Although nurse staffing had improved there was still a number of staff vacancies. The trust recognised that providing safe staffing was a risk for the hospital and there were appropriate plans in place to monitor and address this on a daily basis.

Since the last inspection the executive team had taken action to ensure they were visible on the wards and in the departments and ensured they engaged with frontline staff, listening to feedback and acting promptly on any concerns that were raised.

Inspectors identified a range of areas of outstanding practice, including:

  • In critical care staff showed considerable innovation in meeting the individual needs of patients under exceptional circumstances.
  • A senior nurse in critical care had been seconded into a research post for the year before returning to full time clinical duties. One of the key research projects, looking at the avoidance of acute kidney injury through the use of steroids, had resulted in specialised one-to-one training packages for staff and an invitation for staff to present their findings at the European Intensive Care Society Conference in 2015.
  • Staff engagement throughout outpatients and diagnostic imaging departments was outstanding. All clinicians, administrative and support staff at all levels were working towards common values.
  • Staff in the radiology department showed an outstanding commitment to improve patient experience by reducing and maintaining their waiting times, despite reduced staffing levels and equipment issues.

The Care Quality Commission will present its findings to a local Quality Summit, including NHS commissioners, providers, regulators and other public bodies. The purpose of the Quality Summit is to develop a plan of action and recommendations based on the inspection team’s findings.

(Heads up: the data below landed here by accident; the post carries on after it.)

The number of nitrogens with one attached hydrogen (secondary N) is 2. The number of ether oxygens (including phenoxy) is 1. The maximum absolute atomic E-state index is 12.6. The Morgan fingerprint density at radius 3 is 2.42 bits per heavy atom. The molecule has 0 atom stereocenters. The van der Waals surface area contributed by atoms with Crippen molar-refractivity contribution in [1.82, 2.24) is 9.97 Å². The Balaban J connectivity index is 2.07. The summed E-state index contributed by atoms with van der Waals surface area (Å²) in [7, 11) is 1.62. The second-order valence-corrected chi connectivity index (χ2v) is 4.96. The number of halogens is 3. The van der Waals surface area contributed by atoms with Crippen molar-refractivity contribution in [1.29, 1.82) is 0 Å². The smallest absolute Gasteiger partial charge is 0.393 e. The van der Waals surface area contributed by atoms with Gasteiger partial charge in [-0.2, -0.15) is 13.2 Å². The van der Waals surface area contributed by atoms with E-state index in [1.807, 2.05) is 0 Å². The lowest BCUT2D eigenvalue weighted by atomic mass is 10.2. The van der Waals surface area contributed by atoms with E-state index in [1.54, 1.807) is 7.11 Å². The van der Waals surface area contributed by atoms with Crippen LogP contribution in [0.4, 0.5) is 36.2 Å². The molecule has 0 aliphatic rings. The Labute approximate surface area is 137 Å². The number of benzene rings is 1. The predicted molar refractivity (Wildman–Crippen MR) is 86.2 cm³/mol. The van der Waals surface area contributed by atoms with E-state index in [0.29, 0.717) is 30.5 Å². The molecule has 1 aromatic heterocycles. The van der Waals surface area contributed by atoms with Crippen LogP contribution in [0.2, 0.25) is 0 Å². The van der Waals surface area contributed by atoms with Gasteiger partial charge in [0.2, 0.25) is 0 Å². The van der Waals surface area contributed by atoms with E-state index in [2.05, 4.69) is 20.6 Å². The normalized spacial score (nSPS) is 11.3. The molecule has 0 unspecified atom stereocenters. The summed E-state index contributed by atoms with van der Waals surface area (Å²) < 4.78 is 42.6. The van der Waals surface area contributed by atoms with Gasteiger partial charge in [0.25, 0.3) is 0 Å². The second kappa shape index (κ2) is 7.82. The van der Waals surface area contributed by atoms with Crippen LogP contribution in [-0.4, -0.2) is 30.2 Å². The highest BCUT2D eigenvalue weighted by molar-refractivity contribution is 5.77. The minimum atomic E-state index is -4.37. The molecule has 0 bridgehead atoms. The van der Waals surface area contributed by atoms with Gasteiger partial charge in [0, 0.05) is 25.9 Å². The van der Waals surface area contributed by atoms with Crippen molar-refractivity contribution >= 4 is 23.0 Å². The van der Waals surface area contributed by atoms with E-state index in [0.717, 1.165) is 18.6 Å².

For further information please contact CQC Regional Engagement Manager John Scott on 07789 875809. Journalists wishing to speak to the press office outside of office hours can find out how to contact the team here. (Please note: the duty press officer is unable to advise members of the public on health or social care matters). For general enquiries, please call 03000 61 61 61.

Last updated:
29 May 2017

Notes to editors

Heatherwood and Wexham Park Hospitals NHS Foundation Trust was placed into special measures following an inspection in February 2014 which found that the quality of care at Wexham Park Hospital at Slough was Inadequate. The press release and report published in May 2014 is available at:

About the Care Quality Commission

The Care Quality Commission (CQC) is the independent regulator of health and social care in England.

We make sure health and social care services provide people with safe, effective, compassionate, high-quality care and we encourage care services to improve.

We monitor, inspect and regulate services to make sure they meet fundamental standards of quality and safety and we publish what we find to help people choose care.